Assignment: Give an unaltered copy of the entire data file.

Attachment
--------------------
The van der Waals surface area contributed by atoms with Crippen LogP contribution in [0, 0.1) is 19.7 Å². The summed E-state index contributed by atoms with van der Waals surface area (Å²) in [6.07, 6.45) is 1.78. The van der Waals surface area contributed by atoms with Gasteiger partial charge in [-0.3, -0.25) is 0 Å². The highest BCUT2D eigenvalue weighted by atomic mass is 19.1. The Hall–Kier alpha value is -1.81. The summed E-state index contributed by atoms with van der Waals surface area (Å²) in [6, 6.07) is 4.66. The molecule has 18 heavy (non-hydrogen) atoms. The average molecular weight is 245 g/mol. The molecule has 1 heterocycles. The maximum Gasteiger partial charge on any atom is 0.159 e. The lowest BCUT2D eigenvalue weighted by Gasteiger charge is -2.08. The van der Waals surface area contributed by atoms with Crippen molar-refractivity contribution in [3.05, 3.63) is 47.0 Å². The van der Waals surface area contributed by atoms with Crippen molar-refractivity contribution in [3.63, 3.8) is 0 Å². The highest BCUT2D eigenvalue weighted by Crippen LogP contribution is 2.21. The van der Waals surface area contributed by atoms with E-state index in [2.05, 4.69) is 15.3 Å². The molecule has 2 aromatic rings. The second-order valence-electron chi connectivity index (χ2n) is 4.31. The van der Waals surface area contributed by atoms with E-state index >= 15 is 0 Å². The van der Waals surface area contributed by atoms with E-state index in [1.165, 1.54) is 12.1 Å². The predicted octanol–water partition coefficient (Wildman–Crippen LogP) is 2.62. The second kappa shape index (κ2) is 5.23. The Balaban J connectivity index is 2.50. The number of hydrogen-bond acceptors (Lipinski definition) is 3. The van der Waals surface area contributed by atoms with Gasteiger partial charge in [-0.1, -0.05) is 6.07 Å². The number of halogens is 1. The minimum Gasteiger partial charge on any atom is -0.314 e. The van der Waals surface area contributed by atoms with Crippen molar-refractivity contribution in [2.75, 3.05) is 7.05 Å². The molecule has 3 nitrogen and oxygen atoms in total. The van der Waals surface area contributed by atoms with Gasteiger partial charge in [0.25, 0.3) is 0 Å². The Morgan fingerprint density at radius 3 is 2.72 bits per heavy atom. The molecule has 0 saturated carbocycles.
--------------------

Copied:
The van der Waals surface area contributed by atoms with Crippen LogP contribution in [0, 0.1) is 19.7 Å². The summed E-state index contributed by atoms with van der Waals surface area (Å²) in [6.07, 6.45) is 1.78. The van der Waals surface area contributed by atoms with Gasteiger partial charge in [-0.3, -0.25) is 0 Å². The highest BCUT2D eigenvalue weighted by atomic mass is 19.1. The Hall–Kier alpha value is -1.81. The summed E-state index contributed by atoms with van der Waals surface area (Å²) in [6, 6.07) is 4.66. The molecule has 18 heavy (non-hydrogen) atoms. The average molecular weight is 245 g/mol. The molecule has 1 heterocycles. The maximum Gasteiger partial charge on any atom is 0.159 e. The lowest BCUT2D eigenvalue weighted by Gasteiger charge is -2.08. The van der Waals surface area contributed by atoms with Crippen molar-refractivity contribution in [3.05, 3.63) is 47.0 Å². The van der Waals surface area contributed by atoms with Crippen molar-refractivity contribution in [3.63, 3.8) is 0 Å². The highest BCUT2D eigenvalue weighted by Crippen LogP contribution is 2.21. The van der Waals surface area contributed by atoms with E-state index in [2.05, 4.69) is 15.3 Å². The molecule has 2 aromatic rings. The second-order valence-electron chi connectivity index (χ2n) is 4.31. The van der Waals surface area contributed by atoms with E-state index >= 15 is 0 Å². The van der Waals surface area contributed by atoms with E-state index in [1.165, 1.54) is 12.1 Å². The predicted octanol–water partition coefficient (Wildman–Crippen LogP) is 2.62. The second kappa shape index (κ2) is 5.23. The Balaban J connectivity index is 2.50. The number of hydrogen-bond acceptors (Lipinski definition) is 3. The van der Waals surface area contributed by atoms with Gasteiger partial charge in [-0.1, -0.05) is 6.07 Å². The number of halogens is 1. The minimum Gasteiger partial charge on any atom is -0.314 e. The van der Waals surface area contributed by atoms with Crippen molar-refractivity contribution in [2.75, 3.05) is 7.05 Å². The molecule has 3 nitrogen and oxygen atoms in total. The van der Waals surface area contributed by atoms with Gasteiger partial charge in [0.25, 0.3) is 0 Å². The Morgan fingerprint density at radius 3 is 2.72 bits per heavy atom. The molecule has 0 saturated carbocycles.